When an angry mob overthrew Kyrgyzstan’s autocratic president Kurmanbeck Bakiyev last April, one of the complaints heard most often on the streets of Bishkek, the country’s capital, was that the U.S. government had been complicit in propping up his regime. A former Soviet republic once known as the “Switzerland of Central Asia” because of its relatively strong civil society, Kyrgyzstan had suffered in recent years under Bakiyev from grinding poverty, widespread corruption, and government marred by cronyism and contempt for political opposition and independent media. And yet the United States remained a reliable supporter of the regime.
Though perhaps not the only reason Washington supported Bakiyev, certainly the biggest was the base that the U.S. military has maintained at Bishkek’s airport since 2001. It is critical to the war in Afghanistan; all U.S. troops journeying to the theater pass through the Transit Center at Manas, as the base is known. Rumors have long persisted that Bakiyev profited from the base through financial interests in Mina Corporation and Red Star Enterprises, the sister companies that supply jet fuel to Manas, and that officials in Washington might have known about these activities. After the president’s ouster, the controversy became so problematic, with the new Kyrgyz government repeatedly bringing it up in meetings with American officials, that the majority staff of the House National Security Subcommittee commissioned an investigation into the fuel companies’ contracts. But the final report, which came out just before the winter holidays, offered a surprising conclusion: There is “no credible evidence to support the allegation that President Bakiyev, his family, or affiliates were financially linked to Mina and Red Star.”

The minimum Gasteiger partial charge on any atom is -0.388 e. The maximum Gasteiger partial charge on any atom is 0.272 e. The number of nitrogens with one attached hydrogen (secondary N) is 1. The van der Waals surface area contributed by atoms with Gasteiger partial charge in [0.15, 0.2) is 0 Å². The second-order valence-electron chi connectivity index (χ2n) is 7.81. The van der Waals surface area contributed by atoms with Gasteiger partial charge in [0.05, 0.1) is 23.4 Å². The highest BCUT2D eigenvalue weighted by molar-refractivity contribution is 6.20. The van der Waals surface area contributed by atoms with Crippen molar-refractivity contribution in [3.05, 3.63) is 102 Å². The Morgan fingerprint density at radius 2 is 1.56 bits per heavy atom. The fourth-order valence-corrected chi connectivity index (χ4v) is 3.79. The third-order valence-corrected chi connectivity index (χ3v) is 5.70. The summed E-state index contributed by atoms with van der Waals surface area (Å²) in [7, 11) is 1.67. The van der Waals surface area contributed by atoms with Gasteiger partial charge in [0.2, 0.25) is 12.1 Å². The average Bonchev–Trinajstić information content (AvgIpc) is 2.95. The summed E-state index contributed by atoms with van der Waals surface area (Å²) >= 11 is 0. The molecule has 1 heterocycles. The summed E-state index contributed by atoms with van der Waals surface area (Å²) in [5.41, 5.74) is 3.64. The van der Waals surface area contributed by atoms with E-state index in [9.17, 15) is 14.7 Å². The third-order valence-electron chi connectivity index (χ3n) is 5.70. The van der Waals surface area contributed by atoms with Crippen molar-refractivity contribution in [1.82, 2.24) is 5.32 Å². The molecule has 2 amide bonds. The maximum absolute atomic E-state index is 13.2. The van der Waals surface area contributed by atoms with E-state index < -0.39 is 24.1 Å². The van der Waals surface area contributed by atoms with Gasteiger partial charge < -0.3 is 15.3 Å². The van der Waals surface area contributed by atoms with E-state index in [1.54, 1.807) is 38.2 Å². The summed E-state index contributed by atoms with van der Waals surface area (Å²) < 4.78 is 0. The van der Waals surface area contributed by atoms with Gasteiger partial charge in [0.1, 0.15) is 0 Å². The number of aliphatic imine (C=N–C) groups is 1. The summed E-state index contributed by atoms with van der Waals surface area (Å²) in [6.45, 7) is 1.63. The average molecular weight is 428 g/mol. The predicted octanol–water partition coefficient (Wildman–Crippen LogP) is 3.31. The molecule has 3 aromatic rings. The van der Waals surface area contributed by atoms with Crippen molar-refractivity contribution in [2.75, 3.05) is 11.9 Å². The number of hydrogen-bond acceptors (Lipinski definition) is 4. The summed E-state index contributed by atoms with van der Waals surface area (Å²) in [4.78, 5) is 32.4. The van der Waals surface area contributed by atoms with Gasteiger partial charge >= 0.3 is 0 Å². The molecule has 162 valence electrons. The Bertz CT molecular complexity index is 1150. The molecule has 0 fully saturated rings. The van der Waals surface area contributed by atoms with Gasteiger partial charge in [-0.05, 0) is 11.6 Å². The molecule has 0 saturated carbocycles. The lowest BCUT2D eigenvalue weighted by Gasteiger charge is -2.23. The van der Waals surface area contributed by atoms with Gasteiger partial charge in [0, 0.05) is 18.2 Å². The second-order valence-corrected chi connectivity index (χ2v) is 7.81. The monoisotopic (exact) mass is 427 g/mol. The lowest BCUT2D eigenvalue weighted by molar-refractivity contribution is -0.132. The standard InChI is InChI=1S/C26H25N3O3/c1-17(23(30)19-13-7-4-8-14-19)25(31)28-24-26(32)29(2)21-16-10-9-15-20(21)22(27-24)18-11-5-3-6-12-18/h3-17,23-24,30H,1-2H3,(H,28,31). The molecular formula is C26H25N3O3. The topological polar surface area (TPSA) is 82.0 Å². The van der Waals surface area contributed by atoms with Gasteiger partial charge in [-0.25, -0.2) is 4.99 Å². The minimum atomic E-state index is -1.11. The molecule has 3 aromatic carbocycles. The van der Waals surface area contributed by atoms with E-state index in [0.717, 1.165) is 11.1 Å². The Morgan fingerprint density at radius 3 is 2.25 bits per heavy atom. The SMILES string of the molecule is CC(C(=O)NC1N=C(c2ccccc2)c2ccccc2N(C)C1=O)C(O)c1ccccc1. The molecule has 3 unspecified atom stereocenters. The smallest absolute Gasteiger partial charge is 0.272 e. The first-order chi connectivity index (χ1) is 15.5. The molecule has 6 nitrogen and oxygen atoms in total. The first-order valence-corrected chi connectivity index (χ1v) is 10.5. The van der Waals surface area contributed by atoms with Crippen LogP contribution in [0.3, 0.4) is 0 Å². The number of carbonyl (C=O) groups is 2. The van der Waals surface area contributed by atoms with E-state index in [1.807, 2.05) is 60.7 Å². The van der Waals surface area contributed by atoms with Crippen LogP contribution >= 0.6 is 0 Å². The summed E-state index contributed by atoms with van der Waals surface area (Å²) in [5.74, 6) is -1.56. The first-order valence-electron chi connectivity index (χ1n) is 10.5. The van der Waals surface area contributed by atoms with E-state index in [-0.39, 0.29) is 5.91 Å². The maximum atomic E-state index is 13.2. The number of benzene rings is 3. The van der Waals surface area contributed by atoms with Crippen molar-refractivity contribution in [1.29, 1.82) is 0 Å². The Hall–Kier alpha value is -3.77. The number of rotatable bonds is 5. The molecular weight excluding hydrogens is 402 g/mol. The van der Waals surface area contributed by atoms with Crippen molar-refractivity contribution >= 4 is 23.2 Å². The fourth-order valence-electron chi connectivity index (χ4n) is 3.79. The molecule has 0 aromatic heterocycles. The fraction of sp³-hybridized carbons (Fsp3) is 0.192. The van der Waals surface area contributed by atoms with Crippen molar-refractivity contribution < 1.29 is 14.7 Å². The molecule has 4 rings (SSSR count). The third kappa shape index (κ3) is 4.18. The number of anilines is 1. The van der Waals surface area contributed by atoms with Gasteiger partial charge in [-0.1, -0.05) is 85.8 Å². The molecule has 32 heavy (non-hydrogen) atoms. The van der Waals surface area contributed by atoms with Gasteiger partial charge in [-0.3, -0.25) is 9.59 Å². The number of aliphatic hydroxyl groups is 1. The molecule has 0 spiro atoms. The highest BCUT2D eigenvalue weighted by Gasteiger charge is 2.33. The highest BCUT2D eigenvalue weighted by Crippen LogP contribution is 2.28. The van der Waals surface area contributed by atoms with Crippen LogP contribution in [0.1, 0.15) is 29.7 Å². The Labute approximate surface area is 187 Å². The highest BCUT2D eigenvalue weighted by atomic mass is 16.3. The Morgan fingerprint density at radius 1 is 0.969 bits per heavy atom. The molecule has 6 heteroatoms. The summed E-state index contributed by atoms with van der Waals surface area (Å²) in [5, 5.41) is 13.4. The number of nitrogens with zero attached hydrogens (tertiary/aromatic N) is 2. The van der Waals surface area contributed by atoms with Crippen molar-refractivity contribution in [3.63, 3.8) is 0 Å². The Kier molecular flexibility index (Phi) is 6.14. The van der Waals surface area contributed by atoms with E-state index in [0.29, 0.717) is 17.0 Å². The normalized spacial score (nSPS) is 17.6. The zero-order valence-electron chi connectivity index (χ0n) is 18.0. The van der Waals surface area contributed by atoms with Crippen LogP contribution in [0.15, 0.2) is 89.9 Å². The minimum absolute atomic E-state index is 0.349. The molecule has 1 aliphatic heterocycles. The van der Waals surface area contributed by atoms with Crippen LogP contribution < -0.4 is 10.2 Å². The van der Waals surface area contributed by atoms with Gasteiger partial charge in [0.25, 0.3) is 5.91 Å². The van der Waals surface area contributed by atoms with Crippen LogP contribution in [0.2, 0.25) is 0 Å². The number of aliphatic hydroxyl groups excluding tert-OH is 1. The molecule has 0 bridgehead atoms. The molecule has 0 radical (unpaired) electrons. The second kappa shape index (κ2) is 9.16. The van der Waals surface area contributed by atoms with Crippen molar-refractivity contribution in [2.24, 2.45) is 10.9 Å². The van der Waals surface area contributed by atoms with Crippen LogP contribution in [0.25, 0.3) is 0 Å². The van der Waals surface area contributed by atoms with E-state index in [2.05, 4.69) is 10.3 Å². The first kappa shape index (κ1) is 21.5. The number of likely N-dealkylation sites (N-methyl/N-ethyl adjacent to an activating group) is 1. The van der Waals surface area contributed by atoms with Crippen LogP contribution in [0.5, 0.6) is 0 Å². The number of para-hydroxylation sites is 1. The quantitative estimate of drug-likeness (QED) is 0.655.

(Read the rest of this piece in The New Republic).